I tend to come up with an idea that I love and I'll just start writing. Problem is as soon as I come up with an ending I can't carry on writing the story. I move onto another idea. If I try to go back and finish the story my heart just doesn't seem to be in it anymore.
I find the only way to finish a story is to write constantly and not think about the ending. This is difficult though, because as soon as I stop writing for the day I find myself constantly thinking about how the story will end. By morning I've usually lost interest on that one and come up with a new idea. It's never ending.
A friend once told me this story about Nora Roberts -- when she was asked how she decides what to write next, she answered, "Whatever's due next."
My friend thought this a cold, unfeeling answer...but the more work I do, the more I respect it. If you allow yourself the privilege of only writing when, where, and what the spirit moves you to write, how will you get anything done? Nora's publishers just took the difficult decision out of her hands.
I thought it was a fine answer.
Now I go need to go finish that short story that's due at the end of the month...
DeepDreamer, I've known you for a while, as well as a person can over the Internet, and what I've seen I've come to respect a great deal. I may not know you personally, but I know you as a writer and you have as much talent as any of us, probably more then a few of us (mainly myself for this! ).
If there is anyone who can work it out, it's you. You have my friendship, my support and my damn interest in your writing, so if this is enough, I hope it is.
As for your struggle, I believe in the next couple of months I'm going to be going through the same thing. Work may pick up, making me work longer and harder hours, my karate is starting to pay off as well as I've become an instructor recently and my family is making me more involved in household duties. I'm feeling a bit worn out and the motivation to write may not be as strong as it was before, but I know I can overcome it just as you can.
Work on one thing at a time, don't try and do dozens of things at once, otherwise you start crossing over entirely different charactors and plots. That happened to me not so long ago and I had to rid myself of half of my work Focus on what YOU want to do most. Don't beat yourself up about the writing gig, jobs come and go, work comes and goes. Don't lose your respect for your writing ability, I know that's hard and quite a few others personally believe that was well, but it can be done.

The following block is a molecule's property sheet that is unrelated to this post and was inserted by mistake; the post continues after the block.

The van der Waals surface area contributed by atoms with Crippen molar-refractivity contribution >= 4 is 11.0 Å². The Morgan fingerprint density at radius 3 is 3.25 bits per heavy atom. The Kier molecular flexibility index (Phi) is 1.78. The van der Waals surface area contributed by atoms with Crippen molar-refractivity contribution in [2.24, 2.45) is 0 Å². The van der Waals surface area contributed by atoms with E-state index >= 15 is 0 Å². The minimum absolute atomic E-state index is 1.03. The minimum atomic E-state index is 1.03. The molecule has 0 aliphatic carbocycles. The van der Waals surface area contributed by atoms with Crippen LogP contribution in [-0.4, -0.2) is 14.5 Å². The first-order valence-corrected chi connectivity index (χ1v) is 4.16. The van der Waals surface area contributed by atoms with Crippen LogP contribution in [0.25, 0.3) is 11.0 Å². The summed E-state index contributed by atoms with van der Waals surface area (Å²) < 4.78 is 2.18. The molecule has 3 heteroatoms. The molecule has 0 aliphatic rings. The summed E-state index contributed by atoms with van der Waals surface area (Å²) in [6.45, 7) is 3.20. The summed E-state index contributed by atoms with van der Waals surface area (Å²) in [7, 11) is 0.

DeepDreamer, you have my support for anything you write or do as your my friend and fellow writer, plus your the person who introduced me to Hatrack
Thanks for the advice, everyone, and Leigh, I really appreciate your support!
I'm not giving up on a newspaper position. I just don't think I'm ready to take on the challenge of writing something new and genuinely funny every single week. Or finishing something every week, for that matter.
Which is why I chose the two projects that I did. One is the major uphaul of an old story, on which I will be writing new scenes every week, for a minimum of three hours on all of my days off. The other will be a weekly webcomic, which is a non-stressful way for me to practice setting and keeping deadlines. (Particularly since I plan to be working on new pages 12 weeks in advance. Makes for a nice cushion ^_^)
Once I finish the old story, I will begin my real practice for a newspaper job: writing a story or article every week.
And if a year from now, I'm still interested in a newspaper position, I'm gonna pitch the idea of a humor column to a different local paper that doesn't already have a few good humor writers. Less competition that way